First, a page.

3) If you're on court a lot, you can't train as much or the same as you did when you played. I did this and ended up getting injured. To be the best coach you can be you have to make sacrifices in your own game. 
4) If you do play competitively still, be sure to walk the walk. You are a role model to your athletes and you are responsible for setting a good example on court. If you can't do this, than maybe you shouldn't be playing competitively anymore. 
5) If you can, find a place to coach alongside a more experience coach. This is probably the best advice I can give you. 
6) In your lessons you don't need to run as much as they are. I thought I was being a lazy coach if my athlete did all the running, but when you have a lot of lessons you need to manage your energy and you can only do so many lunges and sprints on a daily basis. 
7) Don't coach just because you are a good player. If you don't enjoy it your athletes won't either. 
8) You need to have good energy while you're coaching. I find fresh air during the day and having lots of small snacks helps keep my energy level up. 
9) Finding a position with health coverage and a decent salary is necessary for your longevity in this field. The last thing you want to have to do when your sick or injured is to continue working to pay the bills. If your income is mainly based on lessons and clinics you will not be able to miss much time at work.
10) Attempt to set up lessons back to back so you stay warm. Also set a limit to how many lessons you will do in a day. This creates demand for you and keeps your body fresh. 

Not on the list, but just a personal preference. If you can develop and motivate some good juniors to me it is the best part of the job. They are the future of our game and it is a great gift to be able to help shape their lives both on and off the court. So I highly recommend investing your time and energy into building a junior programme. 

So that's it. A bit of an all around post today. Some points for squash players and a list for young coaches. If I missed something let me know...because I still consider myself a young coach! 

Friday, July 18, 2014

3 Rules For Playing Your Best Squash

Today I'm going to discuss my three simple rules for playing your best squash. If you feel you play better in practice than in competition you will greatly benefit from this post. It's no secret that many people get angry or frustrated while they play, some actually try too hard, while others get nervous and tense, and we have all suffered from momentary lapses in concentration. These are all psychological areas that we can master if we practice and learn how to control them.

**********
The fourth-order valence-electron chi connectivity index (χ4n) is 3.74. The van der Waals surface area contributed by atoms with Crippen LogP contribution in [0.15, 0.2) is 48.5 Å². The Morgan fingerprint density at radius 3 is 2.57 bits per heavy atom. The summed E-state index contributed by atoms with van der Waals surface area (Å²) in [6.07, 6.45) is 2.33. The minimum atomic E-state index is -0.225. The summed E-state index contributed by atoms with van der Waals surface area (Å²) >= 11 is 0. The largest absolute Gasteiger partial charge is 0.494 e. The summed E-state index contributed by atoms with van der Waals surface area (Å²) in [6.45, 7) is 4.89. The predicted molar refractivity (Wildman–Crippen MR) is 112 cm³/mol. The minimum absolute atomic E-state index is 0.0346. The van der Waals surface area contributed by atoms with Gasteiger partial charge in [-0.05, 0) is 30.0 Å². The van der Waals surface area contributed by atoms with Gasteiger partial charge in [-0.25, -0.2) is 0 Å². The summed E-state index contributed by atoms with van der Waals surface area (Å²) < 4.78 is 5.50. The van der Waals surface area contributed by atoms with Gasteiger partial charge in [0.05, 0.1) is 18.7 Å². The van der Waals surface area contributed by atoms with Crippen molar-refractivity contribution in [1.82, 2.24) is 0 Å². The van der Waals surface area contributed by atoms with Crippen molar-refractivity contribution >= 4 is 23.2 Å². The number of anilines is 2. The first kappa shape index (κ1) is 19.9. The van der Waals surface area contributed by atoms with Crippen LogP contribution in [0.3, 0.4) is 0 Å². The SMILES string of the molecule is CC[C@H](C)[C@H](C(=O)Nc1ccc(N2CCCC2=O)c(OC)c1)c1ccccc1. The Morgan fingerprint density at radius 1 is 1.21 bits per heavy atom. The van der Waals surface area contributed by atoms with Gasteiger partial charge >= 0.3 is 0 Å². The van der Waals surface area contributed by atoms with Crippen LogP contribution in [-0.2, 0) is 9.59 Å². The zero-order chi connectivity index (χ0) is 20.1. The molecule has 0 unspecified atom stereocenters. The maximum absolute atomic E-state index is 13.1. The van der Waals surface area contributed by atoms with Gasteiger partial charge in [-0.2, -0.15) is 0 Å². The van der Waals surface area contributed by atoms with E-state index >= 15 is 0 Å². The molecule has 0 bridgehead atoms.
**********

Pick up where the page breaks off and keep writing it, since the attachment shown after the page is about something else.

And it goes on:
Here are my 3 rules for playing your best squash:
1) Stay positive
2) Keep it simple
3) Stay in the present

They sound simple, but we all know they are not. So let me explain each one and give you some ideas on how you can improve your ability to do each of them.

Stay Positive: negative thoughts, words, and body language means you are not just playing against your opponent but yourself. When I play my best squash I can shrug off mistakes quite easily. I may look at an error I think, 'good choice,' or 'good point,' even though I lost the battle I am focusing on the bigger picture...which is putting together well constructed points. The more mistakes you make the more challenging this can be to do. But this is how you have to view these situations, as challenges. Accept them as they come and no matter how you feel, tell yourself, 'I can do this', or something positive. Many people get worked up about things out of their control. Things like referee decisions, their opponents behaviour, or even what has already happened are all out of your control. You cannot change these things and focusing on them means that your focus cannot be in the 'zone.' In your optimal squash playing zone you are in the present. Squash is a game and it's meant to be fun. When we are kids we just played sports or games like tag for fun, we didn't get angry at ourselves. Picture yourself as your own private coach when you're on court and listen to some of the things you say and think. Would your coach ever say these things to you? Probably not, so try and stay positive regardless of the scenario. Positive self talk look will help you not just play better squash, but enjoy it more too.